Bespoke custom painted bikes have been getting increasingly popular throughout the realms of cycling - we've seen a number from the American brand Specialized recently - though none that have been uniquely linked to London.
Condor and its head of design, Ben Spurrier designed two unique bikes for the winners of the women's and men's fixed gear criterium race at the Rapha Nocturne earlier in the year, a design that takes its inspiration from the city where Condor resides.
“Being a Londoner working for Condor, a marque rich in London heritage helped guide my ideas and I very quickly arrived at the decision that I wanted to create a piece of artwork which reflected the immediate surroundings of the Nocturne race course, the City Of London itself,” Spurrier said.
Elements of the design link to some of the more hidden marks around London, including the dragons that denote the entrance to the ancient City of London and mounted at the entrance of the Coal Exchange.
“I wanted to celebrate the architectural diversity of the city, so there are medieval buildings sitting alongside modernist and brutalist favourites such as Trellick Tower and the Barbican centre while elsewhere sits Tower Bridge, HMS Belfast and St Paul’s Cathedral," added Spurrier.
"Underneath the down tube is the River Fleet and its labyrinth of ornamental brickwork tunnels which run almost under the race venue, while the head tubes of each frame carry the famous dragons which mark the boundary of the Square Mile – it is within this ancient boundary that the Nocturne takes place”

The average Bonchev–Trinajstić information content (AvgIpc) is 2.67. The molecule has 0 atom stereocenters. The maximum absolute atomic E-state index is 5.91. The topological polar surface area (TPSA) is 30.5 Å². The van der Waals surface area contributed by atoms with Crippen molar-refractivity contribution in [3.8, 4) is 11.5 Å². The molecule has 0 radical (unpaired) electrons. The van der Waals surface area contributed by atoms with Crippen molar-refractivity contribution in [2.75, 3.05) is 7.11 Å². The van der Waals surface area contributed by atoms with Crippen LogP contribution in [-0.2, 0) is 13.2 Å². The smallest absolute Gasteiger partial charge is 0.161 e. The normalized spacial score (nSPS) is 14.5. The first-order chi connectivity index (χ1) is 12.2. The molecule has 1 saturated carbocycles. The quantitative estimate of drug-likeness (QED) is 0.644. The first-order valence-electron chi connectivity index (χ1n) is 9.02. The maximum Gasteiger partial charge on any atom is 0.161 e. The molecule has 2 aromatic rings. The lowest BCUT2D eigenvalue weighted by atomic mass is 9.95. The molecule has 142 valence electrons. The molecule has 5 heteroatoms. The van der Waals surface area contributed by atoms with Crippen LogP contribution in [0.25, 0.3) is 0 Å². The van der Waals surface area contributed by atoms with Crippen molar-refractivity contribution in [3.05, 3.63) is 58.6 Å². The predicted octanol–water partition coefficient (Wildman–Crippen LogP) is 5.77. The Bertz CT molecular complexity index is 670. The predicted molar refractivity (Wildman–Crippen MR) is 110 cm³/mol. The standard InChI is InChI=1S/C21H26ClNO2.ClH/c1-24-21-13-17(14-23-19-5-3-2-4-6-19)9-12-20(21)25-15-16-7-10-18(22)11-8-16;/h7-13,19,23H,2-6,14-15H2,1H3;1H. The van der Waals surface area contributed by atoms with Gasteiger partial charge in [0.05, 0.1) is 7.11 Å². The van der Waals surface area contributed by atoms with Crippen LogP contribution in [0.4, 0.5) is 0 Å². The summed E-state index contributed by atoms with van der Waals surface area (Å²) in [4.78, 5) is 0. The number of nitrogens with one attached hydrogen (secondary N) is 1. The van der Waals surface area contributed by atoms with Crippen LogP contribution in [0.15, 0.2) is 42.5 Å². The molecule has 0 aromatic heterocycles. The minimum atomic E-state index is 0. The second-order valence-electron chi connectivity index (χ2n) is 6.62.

Spurrier used two Stabilo permanent fine liners and took over three weeks to prepare and hand draw the design to the Columbus-tubed Condor Lavoro frame, which he also applied to the casing of the Blaze rear Burner light and front Laserlight.
The bike and lights will be following Condor around the UK bike shows to show case its design.
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Symon Lewis joined Cycling Weekly as an Editorial Assistant in 2010, he went on to become a Tech Writer in 2014 before being promoted to Tech Editor in 2015 before taking on a role managing Video and Tech in 2019. Lewis discovered cycling via Herne Hill Velodrome, where he was renowned for his prolific performances, and spent two years as a coach at the South London velodrome.
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